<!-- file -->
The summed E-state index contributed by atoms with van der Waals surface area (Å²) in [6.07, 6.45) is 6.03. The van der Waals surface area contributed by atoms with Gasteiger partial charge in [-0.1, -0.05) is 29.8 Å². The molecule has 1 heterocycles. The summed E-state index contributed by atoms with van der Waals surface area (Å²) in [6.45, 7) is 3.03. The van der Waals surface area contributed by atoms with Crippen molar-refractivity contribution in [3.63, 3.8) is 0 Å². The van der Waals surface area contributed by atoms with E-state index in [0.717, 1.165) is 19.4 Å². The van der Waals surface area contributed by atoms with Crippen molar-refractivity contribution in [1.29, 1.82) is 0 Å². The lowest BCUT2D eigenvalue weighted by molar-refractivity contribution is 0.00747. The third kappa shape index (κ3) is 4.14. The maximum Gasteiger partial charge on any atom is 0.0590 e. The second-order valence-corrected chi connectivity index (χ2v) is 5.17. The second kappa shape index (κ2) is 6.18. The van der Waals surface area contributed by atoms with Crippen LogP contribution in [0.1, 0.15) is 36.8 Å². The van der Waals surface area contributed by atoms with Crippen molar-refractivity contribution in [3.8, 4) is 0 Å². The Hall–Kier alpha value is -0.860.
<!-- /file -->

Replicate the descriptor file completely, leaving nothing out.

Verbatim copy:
The summed E-state index contributed by atoms with van der Waals surface area (Å²) in [6.07, 6.45) is 6.03. The van der Waals surface area contributed by atoms with Gasteiger partial charge in [-0.1, -0.05) is 29.8 Å². The molecule has 1 heterocycles. The summed E-state index contributed by atoms with van der Waals surface area (Å²) in [6.45, 7) is 3.03. The van der Waals surface area contributed by atoms with Crippen molar-refractivity contribution in [3.63, 3.8) is 0 Å². The van der Waals surface area contributed by atoms with E-state index in [0.717, 1.165) is 19.4 Å². The van der Waals surface area contributed by atoms with Crippen molar-refractivity contribution in [1.29, 1.82) is 0 Å². The lowest BCUT2D eigenvalue weighted by molar-refractivity contribution is 0.00747. The third kappa shape index (κ3) is 4.14. The maximum Gasteiger partial charge on any atom is 0.0590 e. The second-order valence-corrected chi connectivity index (χ2v) is 5.17. The second kappa shape index (κ2) is 6.18. The van der Waals surface area contributed by atoms with Crippen LogP contribution in [0.1, 0.15) is 36.8 Å². The van der Waals surface area contributed by atoms with Crippen molar-refractivity contribution in [3.8, 4) is 0 Å². The Hall–Kier alpha value is -0.860.